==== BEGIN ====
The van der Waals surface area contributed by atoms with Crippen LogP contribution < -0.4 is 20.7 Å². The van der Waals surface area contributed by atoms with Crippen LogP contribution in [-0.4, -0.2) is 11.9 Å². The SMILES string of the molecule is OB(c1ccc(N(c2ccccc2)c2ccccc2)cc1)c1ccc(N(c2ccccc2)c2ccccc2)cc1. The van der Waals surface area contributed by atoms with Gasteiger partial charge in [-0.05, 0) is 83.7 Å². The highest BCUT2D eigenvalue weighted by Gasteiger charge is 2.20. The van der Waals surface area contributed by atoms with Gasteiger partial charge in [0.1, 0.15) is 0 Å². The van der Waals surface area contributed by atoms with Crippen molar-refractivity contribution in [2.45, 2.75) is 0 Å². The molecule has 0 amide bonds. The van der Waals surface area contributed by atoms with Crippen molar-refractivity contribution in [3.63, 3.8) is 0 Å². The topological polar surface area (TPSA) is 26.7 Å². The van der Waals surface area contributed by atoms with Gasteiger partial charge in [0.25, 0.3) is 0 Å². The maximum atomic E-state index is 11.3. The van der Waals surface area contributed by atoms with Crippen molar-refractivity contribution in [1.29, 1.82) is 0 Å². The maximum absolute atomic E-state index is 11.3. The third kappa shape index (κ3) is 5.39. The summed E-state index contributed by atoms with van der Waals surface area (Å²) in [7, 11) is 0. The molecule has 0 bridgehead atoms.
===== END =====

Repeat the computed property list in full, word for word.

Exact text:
The van der Waals surface area contributed by atoms with Crippen LogP contribution < -0.4 is 20.7 Å². The van der Waals surface area contributed by atoms with Crippen LogP contribution in [-0.4, -0.2) is 11.9 Å². The SMILES string of the molecule is OB(c1ccc(N(c2ccccc2)c2ccccc2)cc1)c1ccc(N(c2ccccc2)c2ccccc2)cc1. The van der Waals surface area contributed by atoms with Gasteiger partial charge in [-0.05, 0) is 83.7 Å². The highest BCUT2D eigenvalue weighted by Gasteiger charge is 2.20. The van der Waals surface area contributed by atoms with Gasteiger partial charge in [0.1, 0.15) is 0 Å². The van der Waals surface area contributed by atoms with Crippen molar-refractivity contribution in [2.45, 2.75) is 0 Å². The molecule has 0 amide bonds. The van der Waals surface area contributed by atoms with Crippen molar-refractivity contribution in [3.63, 3.8) is 0 Å². The topological polar surface area (TPSA) is 26.7 Å². The van der Waals surface area contributed by atoms with Gasteiger partial charge in [0.25, 0.3) is 0 Å². The maximum atomic E-state index is 11.3. The van der Waals surface area contributed by atoms with Crippen molar-refractivity contribution in [1.29, 1.82) is 0 Å². The maximum absolute atomic E-state index is 11.3. The third kappa shape index (κ3) is 5.39. The summed E-state index contributed by atoms with van der Waals surface area (Å²) in [7, 11) is 0. The molecule has 0 bridgehead atoms.